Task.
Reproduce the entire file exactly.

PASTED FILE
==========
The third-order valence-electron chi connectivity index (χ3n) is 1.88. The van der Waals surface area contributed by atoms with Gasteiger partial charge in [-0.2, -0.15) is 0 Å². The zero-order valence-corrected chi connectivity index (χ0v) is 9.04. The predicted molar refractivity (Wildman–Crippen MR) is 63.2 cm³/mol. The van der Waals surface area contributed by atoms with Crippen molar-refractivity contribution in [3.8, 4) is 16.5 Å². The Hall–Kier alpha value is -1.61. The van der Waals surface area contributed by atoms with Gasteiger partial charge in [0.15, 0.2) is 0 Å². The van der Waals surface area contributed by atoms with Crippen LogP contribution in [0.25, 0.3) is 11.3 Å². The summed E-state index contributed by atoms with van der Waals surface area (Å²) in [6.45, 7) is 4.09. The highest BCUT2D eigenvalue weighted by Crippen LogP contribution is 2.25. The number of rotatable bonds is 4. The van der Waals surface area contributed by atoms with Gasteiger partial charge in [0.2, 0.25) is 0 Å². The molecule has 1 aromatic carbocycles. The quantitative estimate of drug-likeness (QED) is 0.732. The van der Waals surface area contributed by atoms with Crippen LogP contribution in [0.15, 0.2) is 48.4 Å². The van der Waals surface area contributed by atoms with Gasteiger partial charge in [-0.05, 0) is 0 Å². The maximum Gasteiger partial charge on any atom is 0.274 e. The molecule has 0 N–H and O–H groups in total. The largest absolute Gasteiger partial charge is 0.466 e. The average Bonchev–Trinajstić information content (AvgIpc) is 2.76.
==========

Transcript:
The third-order valence-electron chi connectivity index (χ3n) is 1.88. The van der Waals surface area contributed by atoms with Gasteiger partial charge in [-0.2, -0.15) is 0 Å². The zero-order valence-corrected chi connectivity index (χ0v) is 9.04. The predicted molar refractivity (Wildman–Crippen MR) is 63.2 cm³/mol. The van der Waals surface area contributed by atoms with Crippen molar-refractivity contribution in [3.8, 4) is 16.5 Å². The Hall–Kier alpha value is -1.61. The van der Waals surface area contributed by atoms with Gasteiger partial charge in [0.15, 0.2) is 0 Å². The van der Waals surface area contributed by atoms with Crippen LogP contribution in [0.25, 0.3) is 11.3 Å². The summed E-state index contributed by atoms with van der Waals surface area (Å²) in [6.45, 7) is 4.09. The highest BCUT2D eigenvalue weighted by Crippen LogP contribution is 2.25. The number of rotatable bonds is 4. The van der Waals surface area contributed by atoms with Gasteiger partial charge in [0.2, 0.25) is 0 Å². The molecule has 1 aromatic carbocycles. The quantitative estimate of drug-likeness (QED) is 0.732. The van der Waals surface area contributed by atoms with Crippen LogP contribution in [0.15, 0.2) is 48.4 Å². The van der Waals surface area contributed by atoms with Gasteiger partial charge in [-0.05, 0) is 0 Å². The maximum Gasteiger partial charge on any atom is 0.274 e. The molecule has 0 N–H and O–H groups in total. The largest absolute Gasteiger partial charge is 0.466 e. The average Bonchev–Trinajstić information content (AvgIpc) is 2.76.